T-Mobile executives change tune on fixed wireless following Sprint merger deal

Mimosa Networks fixed wireless equipment (Mimosa)
Fixed wireless services often rely on a receiver attached outside a user's home or office. (Mimosa)

T-Mobile executives said that the company’s planned merger with Sprint would position the newly combined company to offer internet services to homes, offices and other locations—a move that would put the company into direct competition with the likes of Comcast, Charter, Verizon and other wired internet service providers.

Those statements are notable, considering T-Mobile executives for years have downplayed the opportunity for fixed wireless technology to replace wired internet connections.

During the company’s quarterly conference call today with analysts, T-Mobile’s Mike Sievert boasted of the wireless speeds that a combined Sprint and T-Mobile could provide through a combination of 5G technology running on spectrum bands including T-Mobile’s 600 MHz and Sprint’s 2.5 GHz. “That's going to 450 megabits per second within the planning horizon of this business,” he said. “That's a national average, not a place to get in some parts of some towns, like our competitors' millimeter-wave strategy that can go higher than that in very isolated places.”

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Verizon and AT&T are deploying 5G services in part on millimeter-wave spectrum, and have noted that signals in such spectrum typically travel up to 2,000 feet—a much shorter distance than the miles of coverage that can be obtained through mid- and low-band spectrum typically used for wireless services. However, millimeter-wave spectrum can transmit much more data than mid- and low-band spectrum.

“So, what do you do with a nationwide average of 450 megabits per second?” asked T-Mobile’s Sievert during the carrier’s earnings call today. “Well, first you recognize that that's way higher than most people get in their home broadband today. So, of course, we can be a competitor in that space. And this is a market that's incredibly underserved; 53% of high-speed broadband customers have only one choice for high-speed broadband in their area. So there's a huge opportunity here for us to bring real competitiveness to that market for the first time."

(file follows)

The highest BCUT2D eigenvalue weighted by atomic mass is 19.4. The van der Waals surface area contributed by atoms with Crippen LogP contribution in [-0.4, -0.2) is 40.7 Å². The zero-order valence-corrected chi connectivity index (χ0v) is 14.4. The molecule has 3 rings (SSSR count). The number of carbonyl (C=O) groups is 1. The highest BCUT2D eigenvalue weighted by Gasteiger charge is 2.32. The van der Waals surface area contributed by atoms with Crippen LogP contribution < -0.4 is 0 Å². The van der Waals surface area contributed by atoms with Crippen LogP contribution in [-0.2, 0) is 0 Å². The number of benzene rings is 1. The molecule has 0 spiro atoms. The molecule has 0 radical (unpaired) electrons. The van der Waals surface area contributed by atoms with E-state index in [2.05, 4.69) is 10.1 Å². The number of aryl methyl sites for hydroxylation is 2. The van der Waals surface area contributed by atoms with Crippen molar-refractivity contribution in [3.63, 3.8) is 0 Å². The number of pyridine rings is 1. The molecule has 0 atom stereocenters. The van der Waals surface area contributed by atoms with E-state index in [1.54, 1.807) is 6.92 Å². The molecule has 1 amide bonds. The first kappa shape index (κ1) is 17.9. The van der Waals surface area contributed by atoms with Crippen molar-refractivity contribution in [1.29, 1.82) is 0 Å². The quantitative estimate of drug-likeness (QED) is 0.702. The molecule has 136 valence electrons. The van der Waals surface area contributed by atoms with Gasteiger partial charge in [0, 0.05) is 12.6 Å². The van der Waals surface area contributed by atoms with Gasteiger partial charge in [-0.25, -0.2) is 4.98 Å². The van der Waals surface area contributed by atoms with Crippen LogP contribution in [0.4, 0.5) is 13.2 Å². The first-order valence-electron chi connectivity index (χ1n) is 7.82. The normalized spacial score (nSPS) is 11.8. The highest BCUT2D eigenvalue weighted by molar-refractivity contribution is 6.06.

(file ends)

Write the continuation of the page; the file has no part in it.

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Sievert also pointed to T-Mobile’s recent acquisition of Layer3 TV and explained how the company’s plan to deploy TV services via that acquisition will get “ratcheted up" by T-Mobile’s merger with Sprint. "Because now you have a network where you can provide that all-IP TV service not just through their home broadband connection or onto their smartphone, but through a wireless alternative to their home broadband as well,” Sievert said. “So, T-Mobile is in a position, through the New T-Mobile, to offer a quad play, if that's what the market wants."

Concluded Sievert: “This new company [resulting from the merger of Sprint and T-Mobile] will be uniquely positioned to be able to compete across all three segments of a rapidly converging market, distributing entertainment to people wherever they may be including their home, serving their home internet needs, and serving their wireless needs when they're on the go.”

Sievert’s comments on the potential for T-Mobile to provide home internet services through a fixed wireless business stand in sharp contrast to how executives have previously discussed the opportunity, prior to the merger deal between Sprint and T-Mobile.

For example, T-Mobile CTO Neville Ray wrote in September 2016 that “Verizon’s grand vision [for 5G] is that you can cancel your fixed broadband and watch Netflix at home with wireless Verizon broadband. Double yawn. How disappointing! So little imagination from these supposed network leaders!”

In December 2016, Ray offered additional commentary on the topic: “The carriers’ current vision for 5G is mind-numbingly limited. 5G’s potential is so much larger than replacing in-home broadband and IoT. But they can’t see beyond their own wallets. AT&T wants to ‘connect your world’—including your bank account—to AT&T. Verizon’s grand vision is that you Netflix at home with wireless Verizon broadband. How is that game changing?”

However, in recent months Ray has acknowledged that T-Mobile could potentially offer a fixed wireless product, though he has said the operator is maintaining a focus on mobile 5G.